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Loggia della Signoria or Loggia dei Lanzi, Piazza della Signoria, Florence. Author and Copyright Marco Ramerini

Loggia della Signoria (Loggia dei Lanzi): an open-air museum

The Loggia della Signoria, also called Loggia dei Lanzi because of the guard of German mercenaries (lansquenets) who stood here in the sixteenth century, was built in the fourteenth century thanks to the work of Simone di Francesco Talenti, Lorenzo di Filippo and Benci di Cione.

This structure was originally used to host indoor public popular assemblies and official ceremonies of the Florentine Republic in the presence of the people, such as those of settlement of the lordships. The Loggia overlooks Piazza della Signoria right in front of the main entrance of Palazzo Vecchio.

AN OPEN SKY MUSEUM IN THE CENTER OF FLORENCE

The four panels date back to the fourteenth century with allegorical figures of the theological and cardinal Virtues (1383-1386) executed on a design by Agnolo Gaddi and placed in correspondence with the columns of the arches. Starting from the sixteenth century, at the behest of the Medici, the Loggia was destined to house some sculptural masterpieces, becoming one of the first exhibition spaces in the world.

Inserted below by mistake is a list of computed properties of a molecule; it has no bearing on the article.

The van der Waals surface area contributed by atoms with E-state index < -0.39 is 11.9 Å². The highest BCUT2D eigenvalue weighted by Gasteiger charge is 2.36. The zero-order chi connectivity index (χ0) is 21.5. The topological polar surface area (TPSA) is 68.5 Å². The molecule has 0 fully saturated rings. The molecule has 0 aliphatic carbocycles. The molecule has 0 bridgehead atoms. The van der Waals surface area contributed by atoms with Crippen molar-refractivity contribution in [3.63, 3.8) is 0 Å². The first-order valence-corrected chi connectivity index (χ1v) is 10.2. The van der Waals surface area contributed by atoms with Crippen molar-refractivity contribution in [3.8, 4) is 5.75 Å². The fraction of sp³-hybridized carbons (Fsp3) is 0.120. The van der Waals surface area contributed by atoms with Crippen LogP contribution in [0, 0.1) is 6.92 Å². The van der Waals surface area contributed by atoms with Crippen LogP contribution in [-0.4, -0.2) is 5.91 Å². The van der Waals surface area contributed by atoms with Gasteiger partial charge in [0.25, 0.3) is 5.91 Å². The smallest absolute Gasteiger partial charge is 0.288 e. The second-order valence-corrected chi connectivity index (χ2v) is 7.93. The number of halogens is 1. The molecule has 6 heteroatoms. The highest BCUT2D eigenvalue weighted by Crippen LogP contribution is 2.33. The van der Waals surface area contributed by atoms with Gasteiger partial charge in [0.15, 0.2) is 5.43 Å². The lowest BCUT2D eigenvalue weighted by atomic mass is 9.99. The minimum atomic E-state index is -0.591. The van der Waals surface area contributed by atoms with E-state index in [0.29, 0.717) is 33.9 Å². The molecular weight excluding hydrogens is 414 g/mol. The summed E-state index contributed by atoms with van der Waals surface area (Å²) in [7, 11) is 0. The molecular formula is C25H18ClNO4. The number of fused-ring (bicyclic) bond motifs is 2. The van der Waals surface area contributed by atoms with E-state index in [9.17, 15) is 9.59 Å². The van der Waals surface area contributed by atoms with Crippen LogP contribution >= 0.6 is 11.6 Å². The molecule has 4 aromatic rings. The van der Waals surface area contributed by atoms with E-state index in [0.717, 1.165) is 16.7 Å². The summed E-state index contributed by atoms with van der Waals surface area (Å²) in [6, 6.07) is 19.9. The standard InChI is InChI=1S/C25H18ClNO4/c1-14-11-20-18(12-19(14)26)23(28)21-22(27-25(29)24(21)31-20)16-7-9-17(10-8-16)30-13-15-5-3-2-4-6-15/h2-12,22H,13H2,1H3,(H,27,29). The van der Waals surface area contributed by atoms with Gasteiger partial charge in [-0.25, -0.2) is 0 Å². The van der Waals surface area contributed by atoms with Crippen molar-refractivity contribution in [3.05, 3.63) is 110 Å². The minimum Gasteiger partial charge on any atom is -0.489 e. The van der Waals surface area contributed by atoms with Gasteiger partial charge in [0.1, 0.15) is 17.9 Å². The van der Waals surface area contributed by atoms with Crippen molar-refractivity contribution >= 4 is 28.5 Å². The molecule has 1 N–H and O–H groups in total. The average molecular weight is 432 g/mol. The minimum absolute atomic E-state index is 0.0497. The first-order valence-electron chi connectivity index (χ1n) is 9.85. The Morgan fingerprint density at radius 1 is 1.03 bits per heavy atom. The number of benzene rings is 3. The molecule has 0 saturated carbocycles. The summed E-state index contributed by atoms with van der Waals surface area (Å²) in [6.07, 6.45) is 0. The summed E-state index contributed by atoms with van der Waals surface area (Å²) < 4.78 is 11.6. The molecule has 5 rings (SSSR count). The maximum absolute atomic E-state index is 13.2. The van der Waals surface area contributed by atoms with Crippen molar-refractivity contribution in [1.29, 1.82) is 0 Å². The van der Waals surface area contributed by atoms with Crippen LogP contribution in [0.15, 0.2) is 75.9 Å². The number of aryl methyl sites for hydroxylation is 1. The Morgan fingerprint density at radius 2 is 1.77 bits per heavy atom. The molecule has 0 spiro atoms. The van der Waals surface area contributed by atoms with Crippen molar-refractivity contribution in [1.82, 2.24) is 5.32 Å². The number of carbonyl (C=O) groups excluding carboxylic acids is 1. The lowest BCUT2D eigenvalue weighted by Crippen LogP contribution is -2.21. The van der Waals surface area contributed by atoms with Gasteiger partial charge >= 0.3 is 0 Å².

In the sixteenth century the Loggia was used by the Grand Dukes for the festival of Homages of the cities subject to Florence and housed the statues of Giuditta and Holofernes (1455-1460) by Donatello (now in Palazzo Vecchio), by Perseo (1545-1554) by Benvenuto Cellini, of the Rape of the Sabines (1581-1583) by Giambologna. In 1583, at the end of the Uffizi palace, Bernardo Buontalenti created on the top of the loggia, a roof garden for the use of the Grand Dukes, a terrace, now part of the bar of the Uffizi museum.

Perseo di Benvenuto Cellini. Loggia della Signoria o Loggia dei Lanzi, Piazza della Signoria, Firenze, Italia. Author and Copyright Marco Ramerini

Perseus by Benvenuto Cellini. Loggia della Signoria or Loggia dei Lanzi, Piazza della Signoria, Florence. Author and Copyright Marco Ramerini.

At the end of the 18th century, the Lorraine family also transferred the statues of two Lions (one Roman fragment, the other sculpted (by Flamino Vacca) at the time on a Roman capital) from Villa Medici in Rome, as well as six Roman statues of matrons. In 1841 the Centaur of Giambologna and the ancient group of Menelaus and Patroclus were placed in the center of the Loggia Ercole. Finally in 1866 the Ratto di Polissena by Pio Fedi was added.

THE WORKS EXHIBITED IN THE LOGGIA DELLA SIGNORIA OR LOGGIA DEI LANZI

Today the Loggia della Signoria keeps invaluable sculpture masterpiece, all original, and enjoyed freely day and night. It is effectively a marvellous open-air sculpture gallery of antique and Renaissance art. The following are the sculptures in the Loggia:

Il Ratto delle Sabine del Giambologna, Loggia della Signoria o Loggia dei Lanzi, Piazza della Signoria, Firenze, Italia. Author and Copyright Marco Ramerini,

The Rape of the Sabine Women by Giambologna in the background Palazzo Vecchio, Loggia della Signoria or Loggia dei Lanzi, Piazza della Signoria, Florence. Author and Copyright Marco Ramerini,

LION (1594-1598)

Marble work by Flaminio Vacca (Rome 1538- Rome 1605). Coming from Villa Medici in Rome, it reached Florence in 1787, in 1789 it was placed under the Loggia.

PERSEUS (1545-1554)